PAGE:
Decent summer blockbusters are a bit like buses. You wait for ages, then three turn up at once. Star Wars Episode II was an enjoyable and undemanding romp whilst Minority Report is an absolute visual feast. But Spider-Man towers above them all. A witty script, gorgeous special effects and amazing performances make this one of the most enjoyable 'event' movies in recent memory. Not bad from the director who began making his first feature in an abandoned shack.
For those of you who don't know, Spider-Man is the story of mild mannered High School student Peter Parker (Tobey Maguire) who is a bitten by a genetically modified (not radioactive in this version) spider. Soon he discovers that he has been imbued with the powers of a spider: he can climb up walls, has enormous strength and has the ability to fire webs. Initially he uses his powers to win the heart of Mary Jane (Kirsten Dunst), but a family tragedy teaches him that he must use his powers for the greater good. At first the criminals don't know what has hit them, but when the Green Goblin (Willem Dafoe) hits the scene, we begin to wonder if the friendly neighbourhood Spider-Man can save the day.
It is evident throughout the film that Sam Raimi and the entire crew have been infected with some sort of enthusiasm virus. The sheer love for the characters and the film that is being created is evident in every scene. From throwaway lines that appeal to the ardent fan of the comic book, to an interesting re-telling of the Spidey origin for the uninitiated, there is really something here for everyone.
The computer generated action sequences work well, though there are times when certain shots are obviously created within cyberspace. It's worth noting how hard-hitting some of the fight sequences are (especially the climactic tussle), a sign of Raimi's refusal to churn out a 'kiddie merchandise' blockbuster. Indeed, while Raimi has professed how he was initially scared at being handed the film, it is enjoyable to see the director being limited only by his imagination. From the majestic swooping between New York cabs to the frequent moments of humour, this dazzles at almost every turn.
The performances help a lot: Maguire plays the insecure Parker to perfection whilst Dafoe is having the time of his life playing the evil Green Goblin. They also get their teeth into playing characters with dualities: both are struggling within themselves to do the right thing, but only one is succeeding. There is also fine support from Dunst and James Franco as Peter Parker's best friend who is also the son of the Goblin's alter-ego, Norman Osborne.
Although the film does begin to drag in the final third, but this is still one of the best films that you can see this summer. Let's hope that many of the others can be as good as this.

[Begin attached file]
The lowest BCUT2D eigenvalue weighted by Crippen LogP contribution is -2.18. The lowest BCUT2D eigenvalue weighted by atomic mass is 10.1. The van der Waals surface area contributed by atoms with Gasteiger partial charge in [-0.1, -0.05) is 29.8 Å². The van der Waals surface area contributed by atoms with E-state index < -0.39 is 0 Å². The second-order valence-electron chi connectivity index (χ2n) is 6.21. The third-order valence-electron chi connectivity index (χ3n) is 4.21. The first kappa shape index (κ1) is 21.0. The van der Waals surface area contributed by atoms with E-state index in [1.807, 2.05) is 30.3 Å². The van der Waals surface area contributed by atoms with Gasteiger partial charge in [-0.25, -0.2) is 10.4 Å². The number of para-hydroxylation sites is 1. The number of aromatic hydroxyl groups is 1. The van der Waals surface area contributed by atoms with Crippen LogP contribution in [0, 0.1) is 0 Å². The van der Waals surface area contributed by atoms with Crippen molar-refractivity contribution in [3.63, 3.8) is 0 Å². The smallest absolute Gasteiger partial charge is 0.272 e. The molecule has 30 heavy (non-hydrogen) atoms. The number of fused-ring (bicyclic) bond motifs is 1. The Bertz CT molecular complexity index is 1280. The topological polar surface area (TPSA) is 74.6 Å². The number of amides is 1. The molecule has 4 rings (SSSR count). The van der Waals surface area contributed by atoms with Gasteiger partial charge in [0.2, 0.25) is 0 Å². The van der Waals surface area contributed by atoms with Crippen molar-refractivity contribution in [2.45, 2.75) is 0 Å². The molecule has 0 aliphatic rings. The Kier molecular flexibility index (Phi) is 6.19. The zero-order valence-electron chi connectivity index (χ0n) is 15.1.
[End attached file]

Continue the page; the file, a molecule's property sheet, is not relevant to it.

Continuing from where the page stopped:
Reviewed by Laurence Boyce
Reader comments about Spider-Man
Jimjim (Email address withheld) writes:
Comic book in the worst sense with a plot that drags, a lame, lame Peter P., and the most agonisingly dull romance since whatshisname and whatshername in the last Starwars movie. Kirsten Dunst is such a sexy women, and P.P. ain't so bad. Why not go for a movie with a more developed plot and featuring some adult behaviour between men and women ie., of interest to those over 10. This is a truly dreadful movie.
Redlorryboy (firstname.lastname@example.org) writes:
Sam Raimi was the choice for this long overdue adaptation, and rightly so, The Evil Dead Trilogy being the purest prophesy of the place of cinema in this age. It is all editing.. the ability to suggest is so much improved today.. to cut between distinct 1/100th's of a second... allowed this film to be made.. Raimi is not a developer of character.. neither were the original comics full of characters.. the marriage was perfection.. the comics encaspulated moments in gawdy ink and Raimi linked them with the help of an Apple Mac no doubt..!! ..anyone who did not know what to expect when going to watch this film is an idiot..!! ... i know what i expected.. i emerged a little thrilled.. disappointed.. and feeling cynical.. ..to guage whether you might agree with what i'm saying, my idea of a good film is Hitchcock, Scorsese, Chevvy Chase, Truffuat, Goddard, Capra, In the Mood for Love, some Kubrick, James Cagney, The Coens, Meet the Parents, Jimmy Stewart and Dogme.
Scott P (Email address withheld) writes:
I Thought spiderman was average since, It had some poor touches, but it was enjoyable never the less.
zero g (Email address withheld) writes:
I did'nt think that some of these actors would pull off acting as characters in this movie, but somehow...it worked for me.I was'nt worried about Willem Dafoe though.The green goblin is one of my favorite characters and his performance was exellent.Thank you Mr. Dafoe.
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